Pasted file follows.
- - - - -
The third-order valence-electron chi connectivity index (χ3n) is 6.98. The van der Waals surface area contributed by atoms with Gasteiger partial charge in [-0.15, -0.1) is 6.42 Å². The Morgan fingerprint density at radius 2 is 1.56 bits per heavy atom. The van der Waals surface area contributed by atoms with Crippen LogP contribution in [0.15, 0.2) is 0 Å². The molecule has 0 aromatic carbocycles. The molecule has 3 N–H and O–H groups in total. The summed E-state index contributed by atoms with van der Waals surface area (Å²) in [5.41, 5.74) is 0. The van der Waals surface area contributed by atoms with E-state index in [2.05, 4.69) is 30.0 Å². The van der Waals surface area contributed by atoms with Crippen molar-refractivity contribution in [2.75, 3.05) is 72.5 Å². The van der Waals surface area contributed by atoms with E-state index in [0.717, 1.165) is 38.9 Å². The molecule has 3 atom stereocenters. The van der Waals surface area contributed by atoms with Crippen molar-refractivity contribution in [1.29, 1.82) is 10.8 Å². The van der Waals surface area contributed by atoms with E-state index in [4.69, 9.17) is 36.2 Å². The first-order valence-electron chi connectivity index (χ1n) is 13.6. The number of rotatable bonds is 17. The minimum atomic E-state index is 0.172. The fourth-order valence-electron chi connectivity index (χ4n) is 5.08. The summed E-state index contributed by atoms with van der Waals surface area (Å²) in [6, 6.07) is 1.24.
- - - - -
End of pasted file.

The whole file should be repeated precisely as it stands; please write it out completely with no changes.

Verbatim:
The third-order valence-electron chi connectivity index (χ3n) is 6.98. The van der Waals surface area contributed by atoms with Gasteiger partial charge in [-0.15, -0.1) is 6.42 Å². The Morgan fingerprint density at radius 2 is 1.56 bits per heavy atom. The van der Waals surface area contributed by atoms with Crippen LogP contribution in [0.15, 0.2) is 0 Å². The molecule has 0 aromatic carbocycles. The molecule has 3 N–H and O–H groups in total. The summed E-state index contributed by atoms with van der Waals surface area (Å²) in [5.41, 5.74) is 0. The van der Waals surface area contributed by atoms with E-state index in [2.05, 4.69) is 30.0 Å². The van der Waals surface area contributed by atoms with Crippen molar-refractivity contribution in [2.75, 3.05) is 72.5 Å². The van der Waals surface area contributed by atoms with E-state index in [0.717, 1.165) is 38.9 Å². The molecule has 3 atom stereocenters. The van der Waals surface area contributed by atoms with Crippen molar-refractivity contribution in [1.29, 1.82) is 10.8 Å². The van der Waals surface area contributed by atoms with E-state index in [4.69, 9.17) is 36.2 Å². The first-order valence-electron chi connectivity index (χ1n) is 13.6. The number of rotatable bonds is 17. The minimum atomic E-state index is 0.172. The fourth-order valence-electron chi connectivity index (χ4n) is 5.08. The summed E-state index contributed by atoms with van der Waals surface area (Å²) in [6, 6.07) is 1.24.